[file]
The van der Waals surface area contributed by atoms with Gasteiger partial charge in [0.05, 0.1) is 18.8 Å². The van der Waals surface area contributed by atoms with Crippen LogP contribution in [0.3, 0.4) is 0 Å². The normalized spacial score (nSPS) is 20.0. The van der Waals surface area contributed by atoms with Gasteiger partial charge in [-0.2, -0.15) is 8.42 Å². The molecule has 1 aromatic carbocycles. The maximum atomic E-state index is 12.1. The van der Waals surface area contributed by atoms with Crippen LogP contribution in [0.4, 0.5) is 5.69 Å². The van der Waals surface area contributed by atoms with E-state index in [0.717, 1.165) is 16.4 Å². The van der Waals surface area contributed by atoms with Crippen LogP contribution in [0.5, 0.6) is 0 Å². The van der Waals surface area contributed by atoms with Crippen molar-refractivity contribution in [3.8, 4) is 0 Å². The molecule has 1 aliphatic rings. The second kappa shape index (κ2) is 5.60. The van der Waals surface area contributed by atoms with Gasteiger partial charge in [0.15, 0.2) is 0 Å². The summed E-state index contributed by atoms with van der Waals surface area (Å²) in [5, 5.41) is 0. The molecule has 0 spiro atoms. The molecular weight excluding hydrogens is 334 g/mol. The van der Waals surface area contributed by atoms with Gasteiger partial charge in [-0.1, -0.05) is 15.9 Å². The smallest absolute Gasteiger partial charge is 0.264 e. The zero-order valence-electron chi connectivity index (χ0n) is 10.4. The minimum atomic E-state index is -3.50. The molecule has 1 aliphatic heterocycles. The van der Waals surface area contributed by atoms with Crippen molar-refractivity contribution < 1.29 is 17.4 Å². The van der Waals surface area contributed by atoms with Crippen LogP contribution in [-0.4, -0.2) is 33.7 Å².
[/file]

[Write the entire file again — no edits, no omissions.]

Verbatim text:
The van der Waals surface area contributed by atoms with Gasteiger partial charge in [0.05, 0.1) is 18.8 Å². The van der Waals surface area contributed by atoms with Crippen LogP contribution in [0.3, 0.4) is 0 Å². The normalized spacial score (nSPS) is 20.0. The van der Waals surface area contributed by atoms with Gasteiger partial charge in [-0.2, -0.15) is 8.42 Å². The molecule has 1 aromatic carbocycles. The maximum atomic E-state index is 12.1. The van der Waals surface area contributed by atoms with Crippen LogP contribution in [0.4, 0.5) is 5.69 Å². The van der Waals surface area contributed by atoms with E-state index in [0.717, 1.165) is 16.4 Å². The van der Waals surface area contributed by atoms with Crippen LogP contribution in [0.5, 0.6) is 0 Å². The van der Waals surface area contributed by atoms with Crippen molar-refractivity contribution in [3.8, 4) is 0 Å². The molecule has 1 aliphatic rings. The second kappa shape index (κ2) is 5.60. The van der Waals surface area contributed by atoms with Gasteiger partial charge in [0.15, 0.2) is 0 Å². The summed E-state index contributed by atoms with van der Waals surface area (Å²) in [5, 5.41) is 0. The molecule has 0 spiro atoms. The molecular weight excluding hydrogens is 334 g/mol. The van der Waals surface area contributed by atoms with Gasteiger partial charge in [-0.1, -0.05) is 15.9 Å². The smallest absolute Gasteiger partial charge is 0.264 e. The zero-order valence-electron chi connectivity index (χ0n) is 10.4. The minimum atomic E-state index is -3.50. The molecule has 1 aliphatic heterocycles. The van der Waals surface area contributed by atoms with Crippen molar-refractivity contribution < 1.29 is 17.4 Å². The van der Waals surface area contributed by atoms with Crippen LogP contribution in [-0.4, -0.2) is 33.7 Å².